Adventures on Water
Nothing means adventure more than whitewater rafting on
one of Costa Rica’s famous rainforest-fed rivers. It’s the one trip
we take every time we’re in-country. Challenging curls and
whirls of whitewater – rolling, roiling rapids – are enjoyed in six- to eightperson
self-bailing rafts. These raft trips – offered by a select few safetyconscious
tour operators – are good for everyone, from late pre-teens to
dexterous senior citizens (depending on the river levels).
Our mini-bus strains uphill through the cloud-shrouded
Braulio Carrillo National Forest, a sprawling nature preserve
that bridges the Pacific and Caribbean halves of the country –
across the mountainous Continental Divide. An hour later, on
the other side, we pile out of our bus and into a rugged, mudsplattered,
four-wheel-drive vehicle. Heading down a precarious
road hacked out of the jungle, we drive as near as we can get
to the river. Then we hike the last 200 meters/658 feet downhill,
past enough colorful heliconia flowers to stock an expansive florist.
The rainforest here is thick, pungent and alive with sounds.
It speaks its own language – lyrical but somewhat dangerous –
much different than the woods near our home.
At the bottom of a ravine, we don yellow helmets and orange life
jackets and push off into the Río Pacuare. The raft in front of us
is sucked into the thick misty shadows ahead and its occupants’
screams echo up the steep verdant walls of jungle on either side.
Michi, our guide, looks at us and smiles with anticipation. Suddenly,
our bright orange raft rushes after the first one – tossing
and twisting in the water as we paddle furiously in the rainswollen
rapids. The raft slides down into the swirling water below
and, just as suddenly, we emerge from our first rapids triumphant.
Everyone is whooping in excitement.
Three big river-rafting operators own their own lodges and also work
with other adventure expeditions. These are: Costa Rica Expeditions, the largest of its kind;
Ríos Tropicales; and
Adventuras Naturales. Coast to Coast Adventures runs the most physically challenging adventures.
They also sponsor a grueling, two-week race across Costa Rica
each year. Trips combine mountain and road biking, hiking, climbing,
rafting, swimming and much more.
The most popular rivers to raft during a day-trip from San José are the
Reventazón and the Pacuare (pa-QUAR-ree). The former used to include
Class IV & V rapids until a dam in Turrialba softened the river’s
currents. Today it features Class II, III and a few IV rapids. The Pacuare,
however, offers much more spectacular scenery as it flows down through
primary as well as secondary deep green rainforest with Class III and IV
rapids. When you’re not shooting rapids you can watch brilliant blue
morpho butterflies drift by and jungle birds along the riverbank. The
Pacuare is by far the classiest trip and boasts two rustic luxury lodges,
one owned by Adventuras Naturales and the other by Ríos Tropicales.
You get to stay overnight at one of the lodges on the two-day trips, which
are filled with hiking and nature activities. Companionship comes from
fellow adventurers. The Pacuare offers the river ride that most people see
only in brochures.
The Sarapiquí is a more gentle raft float river strictly for beginners or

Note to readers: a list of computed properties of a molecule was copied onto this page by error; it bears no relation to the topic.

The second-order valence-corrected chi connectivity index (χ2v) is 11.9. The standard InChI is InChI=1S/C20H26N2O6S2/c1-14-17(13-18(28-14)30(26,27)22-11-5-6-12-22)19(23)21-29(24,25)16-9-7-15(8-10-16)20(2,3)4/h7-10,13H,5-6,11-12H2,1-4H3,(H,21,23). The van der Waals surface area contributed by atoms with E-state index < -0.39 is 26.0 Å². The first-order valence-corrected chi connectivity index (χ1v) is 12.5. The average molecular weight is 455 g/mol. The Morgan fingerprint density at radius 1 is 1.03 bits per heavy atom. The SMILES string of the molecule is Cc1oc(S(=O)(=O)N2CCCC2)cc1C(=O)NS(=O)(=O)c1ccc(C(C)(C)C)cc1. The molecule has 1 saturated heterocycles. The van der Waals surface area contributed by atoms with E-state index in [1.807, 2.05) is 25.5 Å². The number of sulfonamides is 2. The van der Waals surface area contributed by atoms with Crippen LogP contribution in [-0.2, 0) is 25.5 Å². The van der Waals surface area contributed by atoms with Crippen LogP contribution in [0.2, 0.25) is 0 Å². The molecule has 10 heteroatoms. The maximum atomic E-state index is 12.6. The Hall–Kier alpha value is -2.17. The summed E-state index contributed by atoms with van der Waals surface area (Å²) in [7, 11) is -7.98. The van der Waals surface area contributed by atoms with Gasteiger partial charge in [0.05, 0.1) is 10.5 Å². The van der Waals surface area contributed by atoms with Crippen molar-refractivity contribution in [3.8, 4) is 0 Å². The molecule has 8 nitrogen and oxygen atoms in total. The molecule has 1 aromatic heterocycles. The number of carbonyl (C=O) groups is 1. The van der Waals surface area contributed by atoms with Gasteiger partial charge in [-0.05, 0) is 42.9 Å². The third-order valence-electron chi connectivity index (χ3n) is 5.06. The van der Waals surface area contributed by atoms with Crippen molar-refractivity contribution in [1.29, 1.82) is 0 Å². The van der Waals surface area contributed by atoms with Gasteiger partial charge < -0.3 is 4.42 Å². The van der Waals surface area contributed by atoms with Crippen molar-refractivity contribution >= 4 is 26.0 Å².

birders. One-day tours offer breakfast and lunch and often combine the
trip with a visit to the La PazWaterfalls en route. Most day-trips start around US $75 per person, including transportation,
breakfast and lunch. Other rivers rafted around the country include the
Corbicí, General, Río Naranjo, Peñas Blancas, Río Bravo and Río Toro –
proof that Costa Rica boasts more whitewater rapids per square mile
than any other country in the hemisphere.
La Paz Waterfall is a
pleasant natural wonder on the slopes of the Poás Volcano (admission
about US $16) in Montaña Azul de Heredia. Not a single waterfall but a
series of five powerful falls and cataracts that crash dramatically down a
steep, heavily wooded gorge. You can climb many steps and walk several
paths along the river. The orchid gardens attract scores of hummingbirds.
There’s also an indoor/outdoor buffet-style restaurant. Most visitors
arrive with a group tour, usually one that combines other attractions
such as the Butterfly Farm or a visit to Poás Volcano. La Paz, which
means “Peace,” is located six km/four miles north of Vara Blanca.
Apleasant, but long, day-cruise to Isla Tortuga in the Gulf of Nicoya can
A bus ride to Puntarenas and back, light breakfast, onboard drinks
and lunch on the small island are included in the US $100 fee. Another
day-cruise line is Breeze Cruise from Freedom that departs Los Sueños Marina near Jacó
and goes to Quepos, Manuel Antonio Park.
Speaking of overseas, Cruise West has a fun, nine-day cruise route up and down the Pacific coast of
Costa Rica and Coiba Island off Panama. An 11-night sail on one of their
intimate luxury ships includes passing through the Panama Canal. Vessels
carry (100 passengers in 50 ocean-view cabins. List prices in 2002
were US $2,000-3,000. If you’re already in Costa Rica and tempted to
sail, local Tico travel agents can book this for you.
Seven-night sailing yacht cruises are offered by Windstar Cruises. Ships depart from Puerto
Caldera, near Puntarenas, and sail to San Juan del Sur, Nicaragua, then
down the Costa Rica coast as far south as Quepos.
If you are a serious diver or naturalist, a voyage into the Pacific to Cocos
Island could be the highlight of your trip.